When I was a child, fat kids and kids with glasses or children with mental disabilities were teased cruelly and constantly by classmates and young neighbors. My observation, however, is that when it comes to day-to-day interactions with one another, children today are much kinder to their peers. For the most part, they have had it drilled into them that teasing and bullying kids who look or act different is totally unacceptable. And although we still have a very long way to go, explicit racism among children is less common. Kids today have a greater understanding and appreciation for the value of diversity within their communities. As a result, "Fatty, fatty two by four" just isn't something you're gonna hear most kids saying on the playground in the new millennium (not unless their parents want to deal with a lawsuit anyway).

Routine Use of Sunscreen
Back in the day, most kids had at least one nasty, painful, peeling sunburn episode per summer. I remember one particularly brutal sunburn that left me lying in bed for two full days, covered in some nasty-smelling ointment that was supposed to make my skin stop flaking off my body. My own children, on the other hand, never leave the house for the pool, lake, or beach without being slathered in protective sunscreen. They even ask for it. As a result, they never end up fried to a crisp.

No More Scary Nuclear Holocaust Dreams
I distinctly remember the recurring nuclear nightmare from my childhood. It involved an archetypal mushroom cloud rising above my school one morning as I sat at my desk gazing out the window. Then the dream would suddenly shift to many surrealistic hours of me trying to locate my parents and siblings in the ensuing societal melee. Every child I knew suffered from similar dreams on a fairly regular basis. My own children, on the other hand, without benefit of scary made-for-TV movies like The Day After, probably wouldn't know a mushroom cloud from a cumulus. That's not to say that they don't have other, updated fears (such as the one my 6-year-old daughter has about the hole in the ozone), but nuclear winter isn't one of them.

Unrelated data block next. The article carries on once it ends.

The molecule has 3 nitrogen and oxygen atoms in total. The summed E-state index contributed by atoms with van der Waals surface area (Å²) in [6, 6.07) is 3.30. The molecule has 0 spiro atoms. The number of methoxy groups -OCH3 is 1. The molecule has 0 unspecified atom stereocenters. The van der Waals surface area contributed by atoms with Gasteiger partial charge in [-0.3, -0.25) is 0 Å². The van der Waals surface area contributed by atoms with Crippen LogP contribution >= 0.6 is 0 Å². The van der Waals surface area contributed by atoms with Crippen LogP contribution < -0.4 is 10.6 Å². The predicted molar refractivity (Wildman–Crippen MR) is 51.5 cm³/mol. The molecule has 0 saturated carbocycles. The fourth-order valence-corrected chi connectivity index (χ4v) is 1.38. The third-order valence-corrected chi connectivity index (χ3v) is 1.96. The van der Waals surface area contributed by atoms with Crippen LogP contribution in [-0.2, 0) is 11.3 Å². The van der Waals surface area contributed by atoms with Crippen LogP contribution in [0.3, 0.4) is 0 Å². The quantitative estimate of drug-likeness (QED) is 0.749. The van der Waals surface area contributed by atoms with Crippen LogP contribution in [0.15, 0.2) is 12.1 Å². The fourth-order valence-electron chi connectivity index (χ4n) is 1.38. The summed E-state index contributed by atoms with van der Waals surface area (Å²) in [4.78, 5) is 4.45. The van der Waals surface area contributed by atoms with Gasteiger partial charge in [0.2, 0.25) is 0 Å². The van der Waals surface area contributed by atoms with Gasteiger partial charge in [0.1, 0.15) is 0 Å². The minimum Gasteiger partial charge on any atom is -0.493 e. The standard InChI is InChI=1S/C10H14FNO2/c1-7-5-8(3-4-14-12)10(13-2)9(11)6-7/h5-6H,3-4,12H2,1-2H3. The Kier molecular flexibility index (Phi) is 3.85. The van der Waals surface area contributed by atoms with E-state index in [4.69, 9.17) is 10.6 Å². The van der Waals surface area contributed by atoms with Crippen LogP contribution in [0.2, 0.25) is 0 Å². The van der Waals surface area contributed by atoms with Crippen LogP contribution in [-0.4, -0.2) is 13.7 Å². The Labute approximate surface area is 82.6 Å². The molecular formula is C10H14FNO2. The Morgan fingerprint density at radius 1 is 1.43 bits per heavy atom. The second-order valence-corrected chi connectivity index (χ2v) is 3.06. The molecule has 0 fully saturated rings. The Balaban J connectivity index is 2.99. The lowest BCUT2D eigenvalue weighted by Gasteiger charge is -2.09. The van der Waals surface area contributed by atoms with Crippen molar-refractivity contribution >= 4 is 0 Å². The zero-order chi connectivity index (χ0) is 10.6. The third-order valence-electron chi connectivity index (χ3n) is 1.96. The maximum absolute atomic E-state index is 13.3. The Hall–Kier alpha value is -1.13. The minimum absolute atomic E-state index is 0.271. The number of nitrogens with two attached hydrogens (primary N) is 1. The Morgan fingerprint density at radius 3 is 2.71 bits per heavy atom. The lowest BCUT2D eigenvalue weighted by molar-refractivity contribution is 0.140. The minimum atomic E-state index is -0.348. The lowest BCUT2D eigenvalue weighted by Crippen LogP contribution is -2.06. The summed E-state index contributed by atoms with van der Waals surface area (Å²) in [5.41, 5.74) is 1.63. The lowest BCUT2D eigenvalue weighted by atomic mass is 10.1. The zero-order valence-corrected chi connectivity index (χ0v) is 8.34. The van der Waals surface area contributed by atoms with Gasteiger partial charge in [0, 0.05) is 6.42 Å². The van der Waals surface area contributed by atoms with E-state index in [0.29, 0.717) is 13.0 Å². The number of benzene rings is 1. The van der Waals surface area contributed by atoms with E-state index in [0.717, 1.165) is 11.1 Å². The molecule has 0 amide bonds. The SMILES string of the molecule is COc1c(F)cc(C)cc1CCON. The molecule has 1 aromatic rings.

Better Birthday Parties
As the mother of three children, ages 4, 6, and 10, I am compelled to attend at least one children's birthday party per month. Multiply that by the number of years I have been a parent and you will realize that I have a pretty good handle on the evolution of birthday parties. So far this year, my kids have been invited to a child's party in which each guest got to create his or her own customized teddy bear with a matching wardrobe, one in which a huge country western dance hall was rented out and a live band played swing music, and an afternoon of horseback riding in the Great Smoky Mountains with a tour guide dressed as Daniel Boone leading the way.

Leaving aside the question of whether these parties represent immoral excess, the fact is that they completely trump the parties of my own childhood in which we pinned a tail on a donkey and played musical chairs.


I could go on and on with examples like these, demonstrating the superiority of today's post-modern childhood. After all, barrettes and hairbands for little girls no longer have those cruel teeth that many of today's adult women remember as nearly ripping the hairs out of their youthful heads, and playground equipment just keeps getting bigger and better every year. So the next time you want to scream as your kid's N'Sync CD is being played at full volume in your house for the tenth time that day, just remember: it could be Menudo.


Katie Allison Granju is the author of "Attachment Parenting" (Simon and Schuster/1999). Her website is www.locoparentis.blogspot.com